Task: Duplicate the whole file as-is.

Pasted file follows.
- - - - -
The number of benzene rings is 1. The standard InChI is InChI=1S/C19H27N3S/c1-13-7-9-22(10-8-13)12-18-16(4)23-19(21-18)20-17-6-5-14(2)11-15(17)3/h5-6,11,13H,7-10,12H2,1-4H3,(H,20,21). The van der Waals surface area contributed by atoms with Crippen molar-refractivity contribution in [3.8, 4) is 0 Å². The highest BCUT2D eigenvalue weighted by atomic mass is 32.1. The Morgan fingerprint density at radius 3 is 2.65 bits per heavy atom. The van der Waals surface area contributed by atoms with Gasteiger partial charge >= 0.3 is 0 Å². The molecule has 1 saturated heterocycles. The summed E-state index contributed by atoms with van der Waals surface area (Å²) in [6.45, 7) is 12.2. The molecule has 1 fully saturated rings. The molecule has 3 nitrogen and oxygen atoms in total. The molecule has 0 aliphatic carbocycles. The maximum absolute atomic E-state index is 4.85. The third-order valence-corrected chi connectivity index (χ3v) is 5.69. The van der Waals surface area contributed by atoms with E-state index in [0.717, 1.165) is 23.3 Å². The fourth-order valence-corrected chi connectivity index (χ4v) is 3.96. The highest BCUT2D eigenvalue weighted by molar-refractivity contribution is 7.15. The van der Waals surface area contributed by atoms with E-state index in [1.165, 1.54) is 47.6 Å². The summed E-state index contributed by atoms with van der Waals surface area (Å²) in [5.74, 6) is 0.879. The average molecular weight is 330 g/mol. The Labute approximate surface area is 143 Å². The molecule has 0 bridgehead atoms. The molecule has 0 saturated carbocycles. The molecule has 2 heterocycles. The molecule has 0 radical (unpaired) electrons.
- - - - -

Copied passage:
The number of benzene rings is 1. The standard InChI is InChI=1S/C19H27N3S/c1-13-7-9-22(10-8-13)12-18-16(4)23-19(21-18)20-17-6-5-14(2)11-15(17)3/h5-6,11,13H,7-10,12H2,1-4H3,(H,20,21). The van der Waals surface area contributed by atoms with Crippen molar-refractivity contribution in [3.8, 4) is 0 Å². The highest BCUT2D eigenvalue weighted by atomic mass is 32.1. The Morgan fingerprint density at radius 3 is 2.65 bits per heavy atom. The van der Waals surface area contributed by atoms with Gasteiger partial charge >= 0.3 is 0 Å². The molecule has 1 saturated heterocycles. The summed E-state index contributed by atoms with van der Waals surface area (Å²) in [6.45, 7) is 12.2. The molecule has 1 fully saturated rings. The molecule has 3 nitrogen and oxygen atoms in total. The molecule has 0 aliphatic carbocycles. The maximum absolute atomic E-state index is 4.85. The third-order valence-corrected chi connectivity index (χ3v) is 5.69. The van der Waals surface area contributed by atoms with E-state index in [0.717, 1.165) is 23.3 Å². The fourth-order valence-corrected chi connectivity index (χ4v) is 3.96. The highest BCUT2D eigenvalue weighted by molar-refractivity contribution is 7.15. The van der Waals surface area contributed by atoms with E-state index in [1.165, 1.54) is 47.6 Å². The summed E-state index contributed by atoms with van der Waals surface area (Å²) in [5.74, 6) is 0.879. The average molecular weight is 330 g/mol. The Labute approximate surface area is 143 Å². The molecule has 0 bridgehead atoms. The molecule has 0 saturated carbocycles. The molecule has 2 heterocycles. The molecule has 0 radical (unpaired) electrons.